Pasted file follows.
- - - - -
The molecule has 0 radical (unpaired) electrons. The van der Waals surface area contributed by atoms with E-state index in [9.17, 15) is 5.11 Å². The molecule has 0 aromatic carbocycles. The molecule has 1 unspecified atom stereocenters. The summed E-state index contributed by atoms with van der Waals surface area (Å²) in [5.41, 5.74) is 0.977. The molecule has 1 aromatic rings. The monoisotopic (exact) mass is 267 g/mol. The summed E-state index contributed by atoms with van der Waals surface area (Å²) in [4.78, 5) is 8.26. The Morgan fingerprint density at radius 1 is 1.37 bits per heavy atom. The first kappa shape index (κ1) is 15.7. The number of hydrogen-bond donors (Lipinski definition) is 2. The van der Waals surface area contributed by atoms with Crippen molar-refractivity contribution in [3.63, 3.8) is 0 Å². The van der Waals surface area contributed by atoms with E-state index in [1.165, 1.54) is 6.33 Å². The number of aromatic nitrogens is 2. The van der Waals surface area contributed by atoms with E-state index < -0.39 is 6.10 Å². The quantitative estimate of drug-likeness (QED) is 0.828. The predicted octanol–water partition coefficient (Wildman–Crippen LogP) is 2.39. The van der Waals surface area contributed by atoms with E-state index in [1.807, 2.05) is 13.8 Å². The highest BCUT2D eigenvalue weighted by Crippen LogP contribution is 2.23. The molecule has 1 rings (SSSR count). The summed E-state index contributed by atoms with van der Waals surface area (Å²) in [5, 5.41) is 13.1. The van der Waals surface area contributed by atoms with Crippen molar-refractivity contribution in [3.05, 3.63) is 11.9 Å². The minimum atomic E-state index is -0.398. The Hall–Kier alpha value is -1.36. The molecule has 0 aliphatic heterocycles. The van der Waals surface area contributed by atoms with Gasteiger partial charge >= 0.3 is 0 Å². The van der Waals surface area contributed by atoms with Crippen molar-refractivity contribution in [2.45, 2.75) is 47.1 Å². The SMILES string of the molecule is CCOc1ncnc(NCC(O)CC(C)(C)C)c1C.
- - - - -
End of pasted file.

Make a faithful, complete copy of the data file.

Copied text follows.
The molecule has 0 radical (unpaired) electrons. The van der Waals surface area contributed by atoms with E-state index in [9.17, 15) is 5.11 Å². The molecule has 0 aromatic carbocycles. The molecule has 1 unspecified atom stereocenters. The summed E-state index contributed by atoms with van der Waals surface area (Å²) in [5.41, 5.74) is 0.977. The molecule has 1 aromatic rings. The monoisotopic (exact) mass is 267 g/mol. The summed E-state index contributed by atoms with van der Waals surface area (Å²) in [4.78, 5) is 8.26. The Morgan fingerprint density at radius 1 is 1.37 bits per heavy atom. The first kappa shape index (κ1) is 15.7. The number of hydrogen-bond donors (Lipinski definition) is 2. The van der Waals surface area contributed by atoms with Crippen molar-refractivity contribution in [3.63, 3.8) is 0 Å². The van der Waals surface area contributed by atoms with E-state index in [1.165, 1.54) is 6.33 Å². The number of aromatic nitrogens is 2. The van der Waals surface area contributed by atoms with E-state index < -0.39 is 6.10 Å². The quantitative estimate of drug-likeness (QED) is 0.828. The predicted octanol–water partition coefficient (Wildman–Crippen LogP) is 2.39. The van der Waals surface area contributed by atoms with E-state index in [1.807, 2.05) is 13.8 Å². The highest BCUT2D eigenvalue weighted by Crippen LogP contribution is 2.23. The molecule has 1 rings (SSSR count). The summed E-state index contributed by atoms with van der Waals surface area (Å²) in [5, 5.41) is 13.1. The van der Waals surface area contributed by atoms with Crippen molar-refractivity contribution in [3.05, 3.63) is 11.9 Å². The minimum atomic E-state index is -0.398. The Hall–Kier alpha value is -1.36. The molecule has 0 aliphatic heterocycles. The van der Waals surface area contributed by atoms with Gasteiger partial charge >= 0.3 is 0 Å². The van der Waals surface area contributed by atoms with Crippen molar-refractivity contribution in [2.45, 2.75) is 47.1 Å². The SMILES string of the molecule is CCOc1ncnc(NCC(O)CC(C)(C)C)c1C.